Objective: Routine screening of diabetes-specific and general psychosocial factors is recommended by ADA. While depression and family functioning have been associated with poorer adherence and metabolic control, research linking peer relations and T1D management is mixed and victimization is not consistently assessed. Youth with T1D are at higher risk of victimization, and those that experience diabetes-specific bullying found to have poorer metabolic control. This study tests a moderated mediation model where peer victimization, moderated by perceived social support, predicts diabetes-related ER visits and whether A1C mediates the relation.

Method and Results: At routine clinic visits, 198 children (ages 7-18) completed the Multidimensional Scale of Perceived Social Support and The Way Kids Are. Chart review was completed. A moderated mediation model explained 18% of the variance in ER visits (p < .001). Social support moderated the relation between victimization and diabetes-related hospitalizations, with strong social support mitigating the relation between victimization and hospitalizations (p = .005). Additionally, A1C mediated the positive relationship between victimization and diabetes-related ER visits; peer victimization was positively related to A1C (p =0.021), which in turn positively predicted ER visits (p < .001).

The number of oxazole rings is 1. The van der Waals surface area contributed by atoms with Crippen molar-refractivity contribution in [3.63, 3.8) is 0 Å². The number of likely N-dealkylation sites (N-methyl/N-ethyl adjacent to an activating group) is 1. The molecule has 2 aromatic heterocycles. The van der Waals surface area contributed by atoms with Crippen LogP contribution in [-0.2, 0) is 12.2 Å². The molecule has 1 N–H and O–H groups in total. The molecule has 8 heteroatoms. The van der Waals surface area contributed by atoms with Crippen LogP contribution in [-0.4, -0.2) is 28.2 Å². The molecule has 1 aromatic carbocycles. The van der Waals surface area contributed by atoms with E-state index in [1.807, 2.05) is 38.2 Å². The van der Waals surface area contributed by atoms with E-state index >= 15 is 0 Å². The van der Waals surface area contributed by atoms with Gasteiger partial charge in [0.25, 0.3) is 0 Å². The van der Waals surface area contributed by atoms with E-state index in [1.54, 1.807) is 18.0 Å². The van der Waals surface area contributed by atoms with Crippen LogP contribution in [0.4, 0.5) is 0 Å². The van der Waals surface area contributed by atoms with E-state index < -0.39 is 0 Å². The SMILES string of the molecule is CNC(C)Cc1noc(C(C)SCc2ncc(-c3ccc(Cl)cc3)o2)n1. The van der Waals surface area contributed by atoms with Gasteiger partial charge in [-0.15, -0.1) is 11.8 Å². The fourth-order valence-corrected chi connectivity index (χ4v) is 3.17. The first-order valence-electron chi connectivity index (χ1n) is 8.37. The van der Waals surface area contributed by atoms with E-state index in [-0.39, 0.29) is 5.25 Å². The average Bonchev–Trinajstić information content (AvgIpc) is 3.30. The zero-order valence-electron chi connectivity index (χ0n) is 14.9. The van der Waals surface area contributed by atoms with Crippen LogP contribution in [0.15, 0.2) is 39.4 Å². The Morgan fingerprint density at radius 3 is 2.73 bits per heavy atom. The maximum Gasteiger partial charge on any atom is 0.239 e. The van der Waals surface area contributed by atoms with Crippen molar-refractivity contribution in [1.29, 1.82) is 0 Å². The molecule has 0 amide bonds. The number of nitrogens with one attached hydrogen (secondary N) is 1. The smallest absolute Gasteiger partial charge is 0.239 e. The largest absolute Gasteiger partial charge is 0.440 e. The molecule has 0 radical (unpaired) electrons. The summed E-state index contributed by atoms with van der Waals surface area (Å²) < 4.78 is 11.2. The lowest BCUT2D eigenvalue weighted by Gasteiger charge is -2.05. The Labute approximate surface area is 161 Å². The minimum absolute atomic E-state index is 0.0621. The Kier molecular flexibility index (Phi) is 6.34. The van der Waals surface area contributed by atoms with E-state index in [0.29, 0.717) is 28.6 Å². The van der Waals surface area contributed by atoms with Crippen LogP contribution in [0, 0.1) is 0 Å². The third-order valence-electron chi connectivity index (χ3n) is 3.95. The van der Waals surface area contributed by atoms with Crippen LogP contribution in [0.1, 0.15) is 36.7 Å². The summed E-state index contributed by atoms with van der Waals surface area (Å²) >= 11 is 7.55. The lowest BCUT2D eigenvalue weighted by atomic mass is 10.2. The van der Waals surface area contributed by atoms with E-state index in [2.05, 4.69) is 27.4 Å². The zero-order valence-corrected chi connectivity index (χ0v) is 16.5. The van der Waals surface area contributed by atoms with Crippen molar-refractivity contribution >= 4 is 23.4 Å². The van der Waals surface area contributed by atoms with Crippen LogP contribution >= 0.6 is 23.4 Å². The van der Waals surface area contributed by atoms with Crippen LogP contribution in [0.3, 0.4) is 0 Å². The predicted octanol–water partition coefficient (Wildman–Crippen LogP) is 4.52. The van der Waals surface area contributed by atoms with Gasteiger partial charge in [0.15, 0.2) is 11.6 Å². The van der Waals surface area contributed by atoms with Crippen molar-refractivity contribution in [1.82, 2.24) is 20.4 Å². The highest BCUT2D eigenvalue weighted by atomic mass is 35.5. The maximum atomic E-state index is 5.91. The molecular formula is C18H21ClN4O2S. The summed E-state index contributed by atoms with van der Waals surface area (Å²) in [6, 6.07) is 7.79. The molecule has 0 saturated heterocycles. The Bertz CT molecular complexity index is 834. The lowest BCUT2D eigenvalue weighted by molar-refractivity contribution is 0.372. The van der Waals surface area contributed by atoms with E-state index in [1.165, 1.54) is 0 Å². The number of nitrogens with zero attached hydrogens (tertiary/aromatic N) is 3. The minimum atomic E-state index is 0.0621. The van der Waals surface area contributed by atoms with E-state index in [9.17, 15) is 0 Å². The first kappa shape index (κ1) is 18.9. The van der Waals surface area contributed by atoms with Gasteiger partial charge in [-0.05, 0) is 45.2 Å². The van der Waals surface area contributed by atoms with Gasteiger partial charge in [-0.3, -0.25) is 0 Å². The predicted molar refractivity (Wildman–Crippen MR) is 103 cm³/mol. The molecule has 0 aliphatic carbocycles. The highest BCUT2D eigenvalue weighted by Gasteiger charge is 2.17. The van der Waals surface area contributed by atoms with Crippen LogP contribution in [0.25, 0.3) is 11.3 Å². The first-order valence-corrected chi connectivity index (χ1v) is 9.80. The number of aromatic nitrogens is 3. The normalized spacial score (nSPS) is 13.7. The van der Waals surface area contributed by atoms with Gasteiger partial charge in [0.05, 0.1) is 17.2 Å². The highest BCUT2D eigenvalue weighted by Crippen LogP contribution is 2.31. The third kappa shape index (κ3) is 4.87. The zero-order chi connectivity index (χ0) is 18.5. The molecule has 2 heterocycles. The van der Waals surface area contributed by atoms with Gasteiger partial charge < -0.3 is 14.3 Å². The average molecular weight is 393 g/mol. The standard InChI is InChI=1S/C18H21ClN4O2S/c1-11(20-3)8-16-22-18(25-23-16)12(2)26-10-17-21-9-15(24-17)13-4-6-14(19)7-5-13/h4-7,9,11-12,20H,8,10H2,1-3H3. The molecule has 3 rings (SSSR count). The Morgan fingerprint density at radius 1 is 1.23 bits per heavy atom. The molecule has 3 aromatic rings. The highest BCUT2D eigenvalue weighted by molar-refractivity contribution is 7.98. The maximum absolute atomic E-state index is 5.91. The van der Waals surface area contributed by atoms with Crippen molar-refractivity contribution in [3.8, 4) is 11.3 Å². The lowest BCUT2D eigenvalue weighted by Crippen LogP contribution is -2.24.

Conclusions: HbA1C helped explain the positive relationship between peer victimization and diabetes-related ER visits. Additionally, social support appeared to be a protective against hospitalizations. Victimization is a stressor that may directly or indirectly impact blood glucose levels via self-management. Youth who experience greater peer victimization may be less likely to engage in diabetes management in social situations. Victimization should be screened and youth helped to build self-efficacy and confidence related to managing their diabetes around peers.


S. Stromberg: None. M.A. Faith: None. M. Feldman: None.

Readers may use this article as long as the work is properly cited, the use is educational and not for profit, and the work is not altered. More information is available at http://www.diabetesjournals.org/content/license.